• Two main tentacles in the sheath but reduced.
  • Many small lateral tentacles along the oral edge.
  • Combs plates in 4 rows but rudimentary.
  • Examples: Cestum, Velamen

Order 4. Platyctenea

  • Body greatly compressed/flat in the oral-aboral axis.
  • 2 well- developed tentacles with sheath.
  • Comb plates reduced in adults.
  • Adapted for creeping.
  • Examples: Ctenoplana, Coeloplana

Order 5. Thalassocalycida

  • They are found surface waters down up to 2,765 Ms in Atlantic oceans and the Mediterranean Sea.
  • The body is a bell of Medusa shaped and may be up to 15 cm in diameter.
  • Mouth slit holds by a central cone-shaped peduncle.
  • A pair of small tentacles hang from the side of the peduncle.
  • Com jelly is with its transparent and colorless body. Usually different to see.
  • They hold the bell wide opens to captures prey i.e. Zooplankton.
  • Presumably hermaphroditic.
  • This species has limited swimming ability compared to other comb jellies.
  • Examples: Thalassocalyce inconstans.

Class 2. Nudu

  • Body large, conical, and compressed laterally.
  • Without tentacles and oral lobes.
  • Wide mouth and large pharynx.
  • Voracious feeder.

Order 1. Beroida

  • No tentacles and oral lobes.
  • Body large, conical, and laterally compressed.
  • Mouth large.
  • Voluminous Stomach.
  • Examples: Beroe

References

  1. Kotpal RL. 2017. Modern Text Book of Zoology- Invertebrates. 11th Edition. Rastogi Publications.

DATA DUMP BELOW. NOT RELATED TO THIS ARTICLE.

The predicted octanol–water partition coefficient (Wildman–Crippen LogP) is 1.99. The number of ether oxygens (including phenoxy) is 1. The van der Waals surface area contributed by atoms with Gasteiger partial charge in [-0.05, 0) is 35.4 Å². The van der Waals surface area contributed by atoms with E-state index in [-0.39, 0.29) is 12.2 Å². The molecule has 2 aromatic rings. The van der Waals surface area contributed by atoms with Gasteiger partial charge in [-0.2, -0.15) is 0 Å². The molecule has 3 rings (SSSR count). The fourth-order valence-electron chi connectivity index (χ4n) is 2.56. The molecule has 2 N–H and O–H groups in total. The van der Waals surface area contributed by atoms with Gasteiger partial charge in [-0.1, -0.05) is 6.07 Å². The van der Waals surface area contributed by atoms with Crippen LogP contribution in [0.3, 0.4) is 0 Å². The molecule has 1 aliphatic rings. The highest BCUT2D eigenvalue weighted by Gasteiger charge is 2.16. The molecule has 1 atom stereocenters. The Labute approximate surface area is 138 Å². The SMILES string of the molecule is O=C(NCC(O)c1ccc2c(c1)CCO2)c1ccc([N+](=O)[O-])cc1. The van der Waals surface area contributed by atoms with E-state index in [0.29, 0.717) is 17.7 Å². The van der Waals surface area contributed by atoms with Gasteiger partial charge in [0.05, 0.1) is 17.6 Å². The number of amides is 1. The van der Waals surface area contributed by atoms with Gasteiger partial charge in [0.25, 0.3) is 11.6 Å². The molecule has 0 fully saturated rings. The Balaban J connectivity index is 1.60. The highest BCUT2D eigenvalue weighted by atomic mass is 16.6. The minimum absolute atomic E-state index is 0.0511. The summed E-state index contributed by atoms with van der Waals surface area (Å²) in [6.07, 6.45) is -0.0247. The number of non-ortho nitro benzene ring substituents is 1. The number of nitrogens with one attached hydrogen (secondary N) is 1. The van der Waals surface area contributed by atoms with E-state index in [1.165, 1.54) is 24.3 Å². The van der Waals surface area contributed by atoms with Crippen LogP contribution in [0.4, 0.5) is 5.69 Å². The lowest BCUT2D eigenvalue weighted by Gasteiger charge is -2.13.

2. Jordan EL and Verma PS. 2018. Invertebrate Zoology. 14th Edition. S Chand Publishing.

Phylum Ctenophora

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Laxmi Neupane

Laxmi Neupane is doing her Ph.D. in Pharmaceutical Biotechnology at Helmholtz Institute for Pharmaceutical Research Saarland (HIPS), Saarbrucken, Germany. She did her M.Sc. in Medical Microbiology from the Central Department of Microbiology, Tribhuvan University, Kathmandu, Nepal, and her B.Sc. in General Microbiology from Pinnacle Academy, Kathmandu, Nepal. Her research interest is in isolating antimicrobial myxobacteria from the soil sample.

7 thoughts on “Phylum Ctenophora- characteristics, classification, examples”

    • Thank you for the correction. Some say they are also triploblastic, so we have now written both diploblastic and triploblastic.

      Reply
    • Ctenophores can also be considered as triploblastic for the fact that the mesoglea in them contain many ameobocytes, elastic fibres and muscle cells. Thus it introduces a third layer inspite of ectoderm and the endoderm.

      Reply
    • Thank you for the correction. Some say they are also triploblastic, so we have now written both diploblastic and triploblastic.

      Reply
    • Ctenophores can also be considered as triploblastic for the fact that the mesoglea in them contain many ameobocytes, elastic fibres and muscle cells. Thus it introduces a third layer inspite of ectoderm and the endoderm.

      Reply